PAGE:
Metro staff are asking the Board to approve taking the above alignments forward into a more comprehensive environmental study. Under the Measure M spending plan, the project has a groundbreaking date of 2026 with a completion date range from 2030-33. The Measure M spending plan allocates $891 million for the project, which includes $272 million of local and state funding, some of which is coming from the Senate Bill 1 gas tax and vehicle fee package.

The project is also part of the Metro Board-approved Twenty-Eight by ’28 Plan to complete 28 major projects in time for the 2028 Summer Olympics and Paralympics. In order for that to happen, additional funding will have to be secured.

Here is a Metro staff presentation on the project (pdf here):

Related: Metro staff are also talking to stakeholders this month about a potential operating plan for the Crenshaw/LAX and Green Lines.

The issue: As part of the Crenshaw/LAX Line project, the tracks for the new rail line were joined with the Green Line tracks just west of the Green Line’s Aviation Station. That gives Metro the opportunity to move trains between the two lines, meaning there are several options for running rail service in the future.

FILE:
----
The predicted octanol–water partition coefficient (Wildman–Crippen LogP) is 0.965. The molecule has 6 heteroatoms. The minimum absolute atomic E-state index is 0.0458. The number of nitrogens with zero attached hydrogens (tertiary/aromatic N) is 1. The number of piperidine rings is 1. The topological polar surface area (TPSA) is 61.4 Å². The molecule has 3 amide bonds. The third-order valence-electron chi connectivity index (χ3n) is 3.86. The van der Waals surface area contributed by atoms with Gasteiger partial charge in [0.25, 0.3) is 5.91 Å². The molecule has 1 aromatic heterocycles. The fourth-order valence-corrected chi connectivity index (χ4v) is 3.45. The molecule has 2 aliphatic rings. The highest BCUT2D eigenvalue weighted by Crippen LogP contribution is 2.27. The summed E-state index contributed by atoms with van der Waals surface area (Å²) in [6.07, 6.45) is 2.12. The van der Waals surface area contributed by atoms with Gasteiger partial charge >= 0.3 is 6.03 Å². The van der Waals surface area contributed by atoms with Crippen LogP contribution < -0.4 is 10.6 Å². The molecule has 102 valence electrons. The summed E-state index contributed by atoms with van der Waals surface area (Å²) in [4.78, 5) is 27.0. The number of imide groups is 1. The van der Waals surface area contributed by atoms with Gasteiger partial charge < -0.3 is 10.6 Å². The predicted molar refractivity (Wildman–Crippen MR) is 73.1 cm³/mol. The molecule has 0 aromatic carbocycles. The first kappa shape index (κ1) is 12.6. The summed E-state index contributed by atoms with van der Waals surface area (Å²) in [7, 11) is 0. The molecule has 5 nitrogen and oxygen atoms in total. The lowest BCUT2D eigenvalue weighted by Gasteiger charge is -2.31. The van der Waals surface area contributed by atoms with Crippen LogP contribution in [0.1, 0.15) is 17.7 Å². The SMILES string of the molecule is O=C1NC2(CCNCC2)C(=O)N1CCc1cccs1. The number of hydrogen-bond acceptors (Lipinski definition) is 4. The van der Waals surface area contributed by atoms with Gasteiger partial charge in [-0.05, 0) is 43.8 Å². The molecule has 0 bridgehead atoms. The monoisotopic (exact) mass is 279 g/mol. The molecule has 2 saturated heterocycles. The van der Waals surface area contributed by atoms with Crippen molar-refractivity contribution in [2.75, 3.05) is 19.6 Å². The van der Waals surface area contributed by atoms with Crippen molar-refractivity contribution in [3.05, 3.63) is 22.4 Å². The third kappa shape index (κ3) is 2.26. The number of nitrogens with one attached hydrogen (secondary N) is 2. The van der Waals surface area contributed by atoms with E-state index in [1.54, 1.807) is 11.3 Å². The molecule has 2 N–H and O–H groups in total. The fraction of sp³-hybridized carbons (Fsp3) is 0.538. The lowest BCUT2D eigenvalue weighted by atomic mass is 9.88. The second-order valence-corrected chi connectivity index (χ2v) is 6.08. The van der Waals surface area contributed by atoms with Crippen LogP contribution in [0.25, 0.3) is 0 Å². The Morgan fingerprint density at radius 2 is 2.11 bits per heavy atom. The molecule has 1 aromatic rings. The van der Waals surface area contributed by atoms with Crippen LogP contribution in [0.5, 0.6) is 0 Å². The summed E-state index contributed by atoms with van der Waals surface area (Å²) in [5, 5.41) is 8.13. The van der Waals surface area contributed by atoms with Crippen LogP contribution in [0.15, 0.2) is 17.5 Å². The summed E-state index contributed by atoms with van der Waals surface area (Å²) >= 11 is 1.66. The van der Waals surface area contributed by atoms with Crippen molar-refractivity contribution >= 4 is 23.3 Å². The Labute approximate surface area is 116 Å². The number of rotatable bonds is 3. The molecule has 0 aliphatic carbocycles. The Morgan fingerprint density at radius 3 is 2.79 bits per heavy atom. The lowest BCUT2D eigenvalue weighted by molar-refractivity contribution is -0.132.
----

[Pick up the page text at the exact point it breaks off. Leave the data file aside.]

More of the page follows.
Metro staff recommended some scenarios to the Metro Board in July and were asked to do more community outreach and return to the Board with more options in October. In the meantime, here is a new update to the Metro Board (pdf here):

Finally, one more note: Metro staff have also issued a report to the Board on transit line renaming — something that must be done because of the Crenshaw/LAX Line and Green Line junction, as well as the Regional Connector project that is trying together the Blue, Expo and Gold Lines. Here’s a Source post with maps.

22 replies

  1. Would it be too hard to name the pdf files in English. Something that people could read and half way guess what the file was about?